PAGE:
RAD: Reactive Attachment Disorder. All our relationships throughout life stems back to these basic feelings in utero of feeling loved, wanted and cared for throughout our first three formative years, or just the opposite causing a break in the human bond.

Without those three qualities, some children develop RAD.

Researchers continue looking into root causes, but basically even the symbiotic in utero relationship can be strained if the mother is experiencing trauma of her own: abuse, domestic violence and other prenatal issues, such as drug and alcohol abuse. The stress hormones pump through their shared connection; and unborn babies can also hear.

More than 25 percent of Angels children separate from mom in the hospital due to being born positive for drugs. The numbers drop off significantly, but include basically physical neglect, abuse and emotional maltreatment in concert with other domestic violence or crime. Other reasons for separation include sexual abuse, parents with their own developmental delays and abandonment.

Nationwide, most children end up in foster care due to neglect, which is when the child’s basic needs of food, shelter and care are not being met. Statistically, foster agencies across the country report that bonding with children of sexual abuse tends to be the hardest and most frustrating for foster or adoptive parents.

I’ll spare you the descriptive words used by our fabulous case workers at Angels who explained how to spot sexual abuse. But let’s say, it’s tear worthy stuff.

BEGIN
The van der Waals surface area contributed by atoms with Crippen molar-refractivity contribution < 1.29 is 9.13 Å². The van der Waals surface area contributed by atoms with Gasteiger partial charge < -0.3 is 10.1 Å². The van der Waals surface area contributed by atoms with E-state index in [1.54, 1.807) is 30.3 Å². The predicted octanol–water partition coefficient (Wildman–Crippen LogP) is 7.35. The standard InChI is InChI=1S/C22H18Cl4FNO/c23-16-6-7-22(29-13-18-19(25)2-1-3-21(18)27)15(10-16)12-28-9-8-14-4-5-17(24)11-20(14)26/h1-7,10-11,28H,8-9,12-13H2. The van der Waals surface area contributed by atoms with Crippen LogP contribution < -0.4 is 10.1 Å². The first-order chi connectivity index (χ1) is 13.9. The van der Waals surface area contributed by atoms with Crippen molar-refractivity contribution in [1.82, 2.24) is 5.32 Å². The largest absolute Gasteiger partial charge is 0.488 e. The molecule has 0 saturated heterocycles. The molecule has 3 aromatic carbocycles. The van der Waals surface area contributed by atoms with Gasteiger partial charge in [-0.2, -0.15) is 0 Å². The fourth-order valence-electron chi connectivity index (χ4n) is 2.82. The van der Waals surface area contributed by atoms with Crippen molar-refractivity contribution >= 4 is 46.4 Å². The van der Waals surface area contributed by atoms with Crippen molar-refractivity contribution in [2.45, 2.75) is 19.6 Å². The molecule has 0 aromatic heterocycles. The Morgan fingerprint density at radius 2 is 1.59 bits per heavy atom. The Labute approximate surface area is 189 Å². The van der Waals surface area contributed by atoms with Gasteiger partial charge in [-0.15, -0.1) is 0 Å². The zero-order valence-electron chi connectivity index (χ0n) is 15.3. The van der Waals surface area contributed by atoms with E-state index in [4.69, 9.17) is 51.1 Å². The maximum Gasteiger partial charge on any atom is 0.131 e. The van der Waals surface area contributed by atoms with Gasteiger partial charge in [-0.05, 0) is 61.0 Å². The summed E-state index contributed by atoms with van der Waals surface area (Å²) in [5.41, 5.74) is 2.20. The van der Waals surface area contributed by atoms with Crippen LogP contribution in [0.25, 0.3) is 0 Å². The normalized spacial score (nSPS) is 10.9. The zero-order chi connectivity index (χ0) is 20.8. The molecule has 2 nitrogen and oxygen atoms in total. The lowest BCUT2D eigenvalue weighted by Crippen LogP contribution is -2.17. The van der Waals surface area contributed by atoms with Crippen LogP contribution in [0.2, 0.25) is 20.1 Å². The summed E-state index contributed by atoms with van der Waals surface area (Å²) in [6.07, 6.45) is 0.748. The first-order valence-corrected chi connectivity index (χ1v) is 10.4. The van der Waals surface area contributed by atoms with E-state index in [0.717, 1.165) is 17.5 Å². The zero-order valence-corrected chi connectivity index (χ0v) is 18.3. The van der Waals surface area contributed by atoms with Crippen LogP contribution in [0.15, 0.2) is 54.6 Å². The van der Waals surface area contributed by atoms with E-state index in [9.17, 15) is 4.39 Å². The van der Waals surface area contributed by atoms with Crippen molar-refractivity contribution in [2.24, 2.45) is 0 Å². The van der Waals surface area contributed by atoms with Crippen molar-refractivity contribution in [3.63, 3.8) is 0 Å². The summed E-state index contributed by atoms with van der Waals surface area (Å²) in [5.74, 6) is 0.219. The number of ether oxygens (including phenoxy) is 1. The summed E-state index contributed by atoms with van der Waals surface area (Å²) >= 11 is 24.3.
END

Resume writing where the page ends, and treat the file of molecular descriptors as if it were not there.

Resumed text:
Angels contracts its services to the County of San Diego system, as regulated by the State of California. But they operate under a different business model.

We agree, as an Angels family, to care for a little one – mostly infants – until the court-ordered reunification succeeds or the parental rights are terminated and the baby becomes available for adoption. In cases of reunification, that could take 16 months and for adoption, about two years.

The County allows for multiple children to be placed and there’s no commitment on the part of foster parents to provide care until the case resolves. Angels aims to provide just one home, rather than multiple temporary homes, to reduce the disturbances in living situations.

But it’s a heavy commitment – both of time and of heart.

Our class of about 15 couples seems dedicated, capable and split down the middle of those hoping to adopt and those wanting simply to provide a loving, nurturing home to these fragile children.

More than half of Angels babies do not reunify with their biological parents. What we’ll know about the biological parents will be limited to the reasons for separation. Should we make it to the adoption stage, we’ll get the “telling” of the parents – a case history of their lives and how they came to lose their kid. Often, these are sad stories showing a cycle of abuse they themselves experienced.